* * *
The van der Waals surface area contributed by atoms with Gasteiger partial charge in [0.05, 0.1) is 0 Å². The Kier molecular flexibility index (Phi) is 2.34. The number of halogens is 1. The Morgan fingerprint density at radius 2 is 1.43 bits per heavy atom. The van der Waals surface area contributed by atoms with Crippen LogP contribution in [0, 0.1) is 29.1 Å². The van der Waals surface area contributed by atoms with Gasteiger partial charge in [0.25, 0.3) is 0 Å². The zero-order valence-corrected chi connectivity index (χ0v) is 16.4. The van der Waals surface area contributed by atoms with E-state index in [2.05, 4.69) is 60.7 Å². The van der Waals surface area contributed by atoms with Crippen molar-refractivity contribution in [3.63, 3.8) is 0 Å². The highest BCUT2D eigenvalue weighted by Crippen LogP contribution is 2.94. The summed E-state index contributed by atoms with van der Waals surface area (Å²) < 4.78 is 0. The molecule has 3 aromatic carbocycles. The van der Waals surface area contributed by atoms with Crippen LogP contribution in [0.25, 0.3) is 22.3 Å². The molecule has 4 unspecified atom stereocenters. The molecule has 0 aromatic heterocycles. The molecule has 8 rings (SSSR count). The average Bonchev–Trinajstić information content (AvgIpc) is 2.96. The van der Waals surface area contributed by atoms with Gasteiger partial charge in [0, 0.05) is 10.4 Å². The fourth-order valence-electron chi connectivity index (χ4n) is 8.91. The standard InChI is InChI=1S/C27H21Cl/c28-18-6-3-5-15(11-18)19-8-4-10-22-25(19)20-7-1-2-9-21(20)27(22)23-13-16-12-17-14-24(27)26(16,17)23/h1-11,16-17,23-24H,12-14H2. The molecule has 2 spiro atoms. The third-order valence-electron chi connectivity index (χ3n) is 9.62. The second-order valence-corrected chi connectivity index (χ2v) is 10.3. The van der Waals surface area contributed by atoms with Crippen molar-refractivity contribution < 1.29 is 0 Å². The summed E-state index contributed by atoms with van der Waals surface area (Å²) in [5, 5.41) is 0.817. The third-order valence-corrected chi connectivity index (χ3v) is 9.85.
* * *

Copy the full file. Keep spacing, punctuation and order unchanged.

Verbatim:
The van der Waals surface area contributed by atoms with Gasteiger partial charge in [0.05, 0.1) is 0 Å². The Kier molecular flexibility index (Phi) is 2.34. The number of halogens is 1. The Morgan fingerprint density at radius 2 is 1.43 bits per heavy atom. The van der Waals surface area contributed by atoms with Crippen LogP contribution in [0, 0.1) is 29.1 Å². The van der Waals surface area contributed by atoms with Gasteiger partial charge in [0.25, 0.3) is 0 Å². The zero-order valence-corrected chi connectivity index (χ0v) is 16.4. The van der Waals surface area contributed by atoms with E-state index in [2.05, 4.69) is 60.7 Å². The van der Waals surface area contributed by atoms with Crippen molar-refractivity contribution in [3.63, 3.8) is 0 Å². The highest BCUT2D eigenvalue weighted by Crippen LogP contribution is 2.94. The summed E-state index contributed by atoms with van der Waals surface area (Å²) < 4.78 is 0. The molecule has 3 aromatic carbocycles. The van der Waals surface area contributed by atoms with Crippen LogP contribution in [0.25, 0.3) is 22.3 Å². The molecule has 4 unspecified atom stereocenters. The molecule has 0 aromatic heterocycles. The molecule has 8 rings (SSSR count). The average Bonchev–Trinajstić information content (AvgIpc) is 2.96. The van der Waals surface area contributed by atoms with Gasteiger partial charge in [0, 0.05) is 10.4 Å². The fourth-order valence-electron chi connectivity index (χ4n) is 8.91. The standard InChI is InChI=1S/C27H21Cl/c28-18-6-3-5-15(11-18)19-8-4-10-22-25(19)20-7-1-2-9-21(20)27(22)23-13-16-12-17-14-24(27)26(16,17)23/h1-11,16-17,23-24H,12-14H2. The molecule has 2 spiro atoms. The third-order valence-electron chi connectivity index (χ3n) is 9.62. The second-order valence-corrected chi connectivity index (χ2v) is 10.3. The van der Waals surface area contributed by atoms with Crippen molar-refractivity contribution < 1.29 is 0 Å². The summed E-state index contributed by atoms with van der Waals surface area (Å²) in [5, 5.41) is 0.817. The third-order valence-corrected chi connectivity index (χ3v) is 9.85.